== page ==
What a welcome trend it is watching John le Carré’s back catalogue gradually get adapted into lavish, compelling new TV miniseries. The latest production in this vein is The Little Drummer Girl, a six-episode adaptation of le Carré’s 1983 bestseller. Unlike The Night Manager, which updated its subject matter for contemporary audiences, The Little Drummer Girl — directed with a keen eye by Park Chan-Wook — stays squarely in its historical era to spin an intricate tale of ruthless intelligence-world sparring between Israeli spies and Palestinian terrorists.
The hero — le Carré’s only female protagonist, if I’m not mistaken — is Charmian “Charlie” Ross (Florence Pugh), an idealistic, passionate young actress with a radical, left-wing political bent. Charlie’s performing skills and ideological predisposition get her on the radar of Martin Kurtz (Michael Shannon), a committed Mossad mastermind determined to penetrate and destroy a Palestinian terrorist organization. With a manipulative assist from conflicted field agent Gadie Becker (Alexander Skarsgård), Kurtz recruits Charlie by presenting her with the role of a lifetime: portraying the devoted girlfriend of a Palestinian terrorist, in order to maneuver her into position to strike a killing blow against the organization’s leader. With both her passion for immersive performance and her own better nature weaponized against her, Charlie guardedly accepts the mission, but its escalating successes increasingly cast her conscience into turmoil, as the betrayals and deceptions of the spy game increasingly take their toll.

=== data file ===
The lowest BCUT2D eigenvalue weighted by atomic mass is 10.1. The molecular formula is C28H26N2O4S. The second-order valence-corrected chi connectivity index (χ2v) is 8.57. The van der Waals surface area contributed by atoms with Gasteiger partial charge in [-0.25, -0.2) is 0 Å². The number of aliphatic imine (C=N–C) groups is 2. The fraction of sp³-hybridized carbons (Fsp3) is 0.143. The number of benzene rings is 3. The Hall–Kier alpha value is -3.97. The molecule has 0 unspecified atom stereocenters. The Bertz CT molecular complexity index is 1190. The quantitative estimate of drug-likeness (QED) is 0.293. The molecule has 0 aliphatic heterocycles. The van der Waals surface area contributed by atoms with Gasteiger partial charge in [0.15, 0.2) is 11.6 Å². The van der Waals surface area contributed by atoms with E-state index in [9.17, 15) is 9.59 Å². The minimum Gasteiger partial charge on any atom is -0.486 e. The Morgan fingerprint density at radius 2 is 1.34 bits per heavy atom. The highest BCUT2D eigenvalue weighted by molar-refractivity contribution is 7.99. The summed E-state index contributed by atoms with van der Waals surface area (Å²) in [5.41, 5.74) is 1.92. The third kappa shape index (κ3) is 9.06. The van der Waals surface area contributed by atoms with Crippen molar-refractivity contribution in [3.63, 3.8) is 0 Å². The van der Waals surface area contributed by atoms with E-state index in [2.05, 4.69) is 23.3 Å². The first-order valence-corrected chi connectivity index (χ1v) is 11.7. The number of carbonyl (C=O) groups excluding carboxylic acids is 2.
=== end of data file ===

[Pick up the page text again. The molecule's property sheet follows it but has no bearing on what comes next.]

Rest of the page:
For all his strengths as a storyteller, le Carré has an abysmal track record when it comes to female characters. The Little Drummer Girl, at least in this adaptation, presents one of his best, primarily on the strength of Florence Pugh’s riveting central performance. Despite the unflattering machinations of le Carré’s path for Charlie, Pugh sells her character’s fire, resolve, and resourcefulness with electrifying aplomb. In light of that, it’s absolutely mad she receives third billing behind the higher-profile Shannon and Skarsgård. Both of them are well cast and effective as the shifty spies battling their scruples to move Charlie through the maze, but they essentially headline Pugh’s supporting cast, which also includes fine work from Lubna Azabal, Simona Brown, Charles Dance, Clare Holman, Amir Khoury, Michael Moshonov, and Katharina Schüttler, among others.
Buoyed by excellent performances and le Carré’s usual gift for intricate plotting and incisive moral commentary on the secret world, the series already has a lot going for it. But the real star of the series may well be its visual composition. It perfectly captures the grungy look and feel of its late-seventies setting, without overstepping into pastiche. The style adds a brighter, dirtier, more unusual flavor to the series, giving its ambience a tantalizing hybrid feel that’s part prestige TV, part gritty seventies B-movie. Overall, The Little Drummer Girl is another impressive filmic outing sure to win more converts to le Carré’s oeuvre.